Smash hit BBC mystery series Sherlock is filming its much-anticipated fourth season, set to air around Christmas this year, according to Martin Freeman. Variations on the Holmes detective stories fiction aren’t new, but now young adult novels inspired by Sherlock and the canon are emerging in full force.
The Jackaby Series (Jackaby and Beastly Bones) by William Ritter – When Jackaby was first published in 2014, early reviews compared it to iconic series like Sherlock, Doctor Who, and Supernatural, often all three at once. If you’re a SuperWhoLockian or even just a casual fan of historical paranormal mystery series, William Ritter’s Jackaby novels are a great way to fill the Sherlock void. Set in New England in the 19th century, the action-packed Jackaby and its 2015 sequel, Beastly Bones, star an eccentric American detective of the supernatural (Jackaby) and his British assistant, Abigail. Ritter’s eye for historical detail makes the period come alive, and the friendship between Jackaby and Abigail makes for a compelling emotional story. This duo is not unlike Holmes and Watson with their chemistry driving the narrative forward and bring a human element to the supernatural-laced stories.
The Lock & Mori Series (Lock & Mori and Mind Games) by Heather W. Petty – This mystery series, which starts with Lock & Mori, is set in modern-day London. Two teens, Sherlock “Lock” Holmes and Miss James “Mori” Moriarty, must team up to solve a brutal murder. Lock challenges Mori to solve the murder before he does, setting off a competition between these two “frenemies” to prevent another death. Lock says they must share everything to help solve the case, but Mori is holding out, keeping secrets of her own. Can they really work together? Or is one of them the real enemy? This is a great novel (and the beginning of the series, with Mind Games set to be released in 2016) that looks at the relationship between Holmes and his arch-rival, James Moriarty. Most Holmes-inspired novels focus on the dynamics between Watson and Holmes rather than the other characters.
The Young Sherlock Holmes series (Death Cloud and more) by Andrew Lane – This series also features a young Sherlock Holmes. Set in 1868, Death Cloud follows teenaged Sherlock as he learns the ropes to become a detective skilled in deductive reasoning. His mentor is an eccentric American logician named Amyus Crowe. For those Sherlock viewers who have always wondered how Holmes became as brilliant as he is, the Young Sherlock Holmes series (currently eight novels) traces our consulting detective in a master and apprentice education. This series is a good pick for anyone who wants to learn more about the foundation of Holmes’ methods and also for any readers looking for exciting adventures, clever mysteries, and, yes, a bit of romance, even for the normally “not really my area” Holmes.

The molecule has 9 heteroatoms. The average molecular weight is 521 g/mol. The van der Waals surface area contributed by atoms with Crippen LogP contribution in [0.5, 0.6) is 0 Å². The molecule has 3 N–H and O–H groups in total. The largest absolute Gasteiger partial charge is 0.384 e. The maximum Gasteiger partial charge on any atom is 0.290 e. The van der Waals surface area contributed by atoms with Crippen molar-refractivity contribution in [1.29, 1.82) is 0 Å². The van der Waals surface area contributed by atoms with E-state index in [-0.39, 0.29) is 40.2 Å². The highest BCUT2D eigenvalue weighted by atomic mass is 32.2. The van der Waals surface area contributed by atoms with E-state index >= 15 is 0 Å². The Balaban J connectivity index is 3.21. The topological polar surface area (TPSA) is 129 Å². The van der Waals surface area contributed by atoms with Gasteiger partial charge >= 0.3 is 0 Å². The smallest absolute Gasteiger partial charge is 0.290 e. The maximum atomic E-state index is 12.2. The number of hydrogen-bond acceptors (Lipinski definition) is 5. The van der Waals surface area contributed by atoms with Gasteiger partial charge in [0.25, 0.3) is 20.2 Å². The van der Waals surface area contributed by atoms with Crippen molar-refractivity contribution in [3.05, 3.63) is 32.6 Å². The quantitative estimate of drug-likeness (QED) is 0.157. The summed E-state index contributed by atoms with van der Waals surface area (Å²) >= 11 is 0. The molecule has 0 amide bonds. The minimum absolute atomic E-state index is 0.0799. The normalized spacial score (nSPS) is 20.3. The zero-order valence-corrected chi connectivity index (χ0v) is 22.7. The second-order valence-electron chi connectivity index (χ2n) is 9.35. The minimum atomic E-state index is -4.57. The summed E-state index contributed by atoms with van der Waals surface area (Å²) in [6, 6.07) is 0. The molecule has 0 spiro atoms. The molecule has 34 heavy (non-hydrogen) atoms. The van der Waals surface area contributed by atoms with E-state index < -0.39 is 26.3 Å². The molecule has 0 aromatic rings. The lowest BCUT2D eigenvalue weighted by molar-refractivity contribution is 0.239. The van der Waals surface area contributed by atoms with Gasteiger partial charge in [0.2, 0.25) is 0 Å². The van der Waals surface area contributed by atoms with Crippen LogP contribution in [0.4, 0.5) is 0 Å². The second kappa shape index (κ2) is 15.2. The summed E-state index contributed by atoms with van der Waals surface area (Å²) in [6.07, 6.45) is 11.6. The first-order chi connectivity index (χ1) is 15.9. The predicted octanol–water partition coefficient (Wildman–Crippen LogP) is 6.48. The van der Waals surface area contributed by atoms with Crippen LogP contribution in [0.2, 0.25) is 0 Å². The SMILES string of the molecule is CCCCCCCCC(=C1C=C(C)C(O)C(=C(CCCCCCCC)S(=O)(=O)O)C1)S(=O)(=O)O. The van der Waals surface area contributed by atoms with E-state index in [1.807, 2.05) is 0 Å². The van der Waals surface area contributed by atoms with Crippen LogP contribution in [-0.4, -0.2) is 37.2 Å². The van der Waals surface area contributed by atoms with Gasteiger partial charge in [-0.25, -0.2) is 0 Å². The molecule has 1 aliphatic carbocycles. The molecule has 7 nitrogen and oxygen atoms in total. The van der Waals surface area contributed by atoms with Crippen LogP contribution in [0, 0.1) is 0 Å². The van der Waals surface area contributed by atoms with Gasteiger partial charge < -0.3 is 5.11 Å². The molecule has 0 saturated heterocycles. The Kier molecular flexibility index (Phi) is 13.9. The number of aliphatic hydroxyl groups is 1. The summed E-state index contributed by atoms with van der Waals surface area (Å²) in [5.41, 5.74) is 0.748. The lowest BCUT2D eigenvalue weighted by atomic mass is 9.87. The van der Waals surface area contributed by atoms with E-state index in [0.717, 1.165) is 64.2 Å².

Scarlett Undercover by Jennifer Latham – Okay, so enough guy detectives, how about a female sleuth? Although it’s not acknowledged to be inspired by Sherlock or Arthur Conan Doyle’s Holmes stories, Jennifer Latham’s Scarlett Undercover definitely resembles them. Scarlett is the extremely bright and intelligent teen detective and narrator of this mystery novel. She gets pulled into a crime that is more than just a forgettable “who dunnit.” Scarlett investigates a young boy who starts acting “weird” in the aftermath of a tragedy. From there, themes of identity, diversity (Scarlett is Muslim-American), and patriotism intersect with a driving, unputdownable mystery. If you are looking for a female detective who is as sharp and brilliant as Holmes and a novel that has plenty of substance to chew on, Scarlett Undercover is a great book to devour. Just be sure to clear your schedule ahead of time.